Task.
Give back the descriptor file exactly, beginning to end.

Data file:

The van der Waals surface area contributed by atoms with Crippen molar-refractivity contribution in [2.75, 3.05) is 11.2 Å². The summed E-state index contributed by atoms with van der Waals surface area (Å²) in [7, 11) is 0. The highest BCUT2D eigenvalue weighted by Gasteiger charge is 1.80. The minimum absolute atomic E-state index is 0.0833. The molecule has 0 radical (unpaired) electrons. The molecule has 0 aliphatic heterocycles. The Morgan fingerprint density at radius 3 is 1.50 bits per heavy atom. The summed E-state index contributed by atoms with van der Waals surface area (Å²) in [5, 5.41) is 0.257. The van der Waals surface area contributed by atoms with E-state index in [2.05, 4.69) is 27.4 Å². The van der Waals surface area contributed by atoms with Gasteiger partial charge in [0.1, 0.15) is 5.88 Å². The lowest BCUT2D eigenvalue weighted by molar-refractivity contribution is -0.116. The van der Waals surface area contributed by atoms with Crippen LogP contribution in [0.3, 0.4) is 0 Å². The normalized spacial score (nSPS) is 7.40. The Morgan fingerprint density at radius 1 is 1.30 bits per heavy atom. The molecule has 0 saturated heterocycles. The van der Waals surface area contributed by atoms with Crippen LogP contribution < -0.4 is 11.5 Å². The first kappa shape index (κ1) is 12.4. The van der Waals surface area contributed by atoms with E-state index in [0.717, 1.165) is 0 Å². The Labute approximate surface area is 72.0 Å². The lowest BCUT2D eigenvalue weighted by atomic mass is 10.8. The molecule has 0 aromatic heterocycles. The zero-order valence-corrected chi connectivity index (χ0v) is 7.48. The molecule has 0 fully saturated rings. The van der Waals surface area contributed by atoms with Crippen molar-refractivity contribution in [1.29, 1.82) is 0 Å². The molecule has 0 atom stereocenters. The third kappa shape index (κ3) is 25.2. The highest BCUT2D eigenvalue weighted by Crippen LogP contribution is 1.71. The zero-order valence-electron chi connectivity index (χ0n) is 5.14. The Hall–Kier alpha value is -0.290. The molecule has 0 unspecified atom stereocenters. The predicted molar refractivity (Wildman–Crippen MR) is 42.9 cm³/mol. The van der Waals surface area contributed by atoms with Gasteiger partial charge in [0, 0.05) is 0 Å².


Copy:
The van der Waals surface area contributed by atoms with Crippen molar-refractivity contribution in [2.75, 3.05) is 11.2 Å². The summed E-state index contributed by atoms with van der Waals surface area (Å²) in [7, 11) is 0. The highest BCUT2D eigenvalue weighted by Gasteiger charge is 1.80. The minimum absolute atomic E-state index is 0.0833. The molecule has 0 radical (unpaired) electrons. The molecule has 0 aliphatic heterocycles. The Morgan fingerprint density at radius 3 is 1.50 bits per heavy atom. The summed E-state index contributed by atoms with van der Waals surface area (Å²) in [5, 5.41) is 0.257. The van der Waals surface area contributed by atoms with E-state index in [2.05, 4.69) is 27.4 Å². The van der Waals surface area contributed by atoms with Gasteiger partial charge in [0.1, 0.15) is 5.88 Å². The lowest BCUT2D eigenvalue weighted by molar-refractivity contribution is -0.116. The van der Waals surface area contributed by atoms with Crippen LogP contribution in [0.3, 0.4) is 0 Å². The normalized spacial score (nSPS) is 7.40. The Morgan fingerprint density at radius 1 is 1.30 bits per heavy atom. The molecule has 0 saturated heterocycles. The van der Waals surface area contributed by atoms with Crippen LogP contribution < -0.4 is 11.5 Å². The first kappa shape index (κ1) is 12.4. The van der Waals surface area contributed by atoms with E-state index in [0.717, 1.165) is 0 Å². The Labute approximate surface area is 72.0 Å². The lowest BCUT2D eigenvalue weighted by atomic mass is 10.8. The molecule has 0 aromatic heterocycles. The zero-order valence-corrected chi connectivity index (χ0v) is 7.48. The molecule has 0 fully saturated rings. The van der Waals surface area contributed by atoms with Crippen molar-refractivity contribution in [1.29, 1.82) is 0 Å². The molecule has 0 atom stereocenters. The third kappa shape index (κ3) is 25.2. The highest BCUT2D eigenvalue weighted by Crippen LogP contribution is 1.71. The zero-order valence-electron chi connectivity index (χ0n) is 5.14. The Hall–Kier alpha value is -0.290. The molecule has 0 unspecified atom stereocenters. The predicted molar refractivity (Wildman–Crippen MR) is 42.9 cm³/mol. The van der Waals surface area contributed by atoms with Gasteiger partial charge in [0, 0.05) is 0 Å².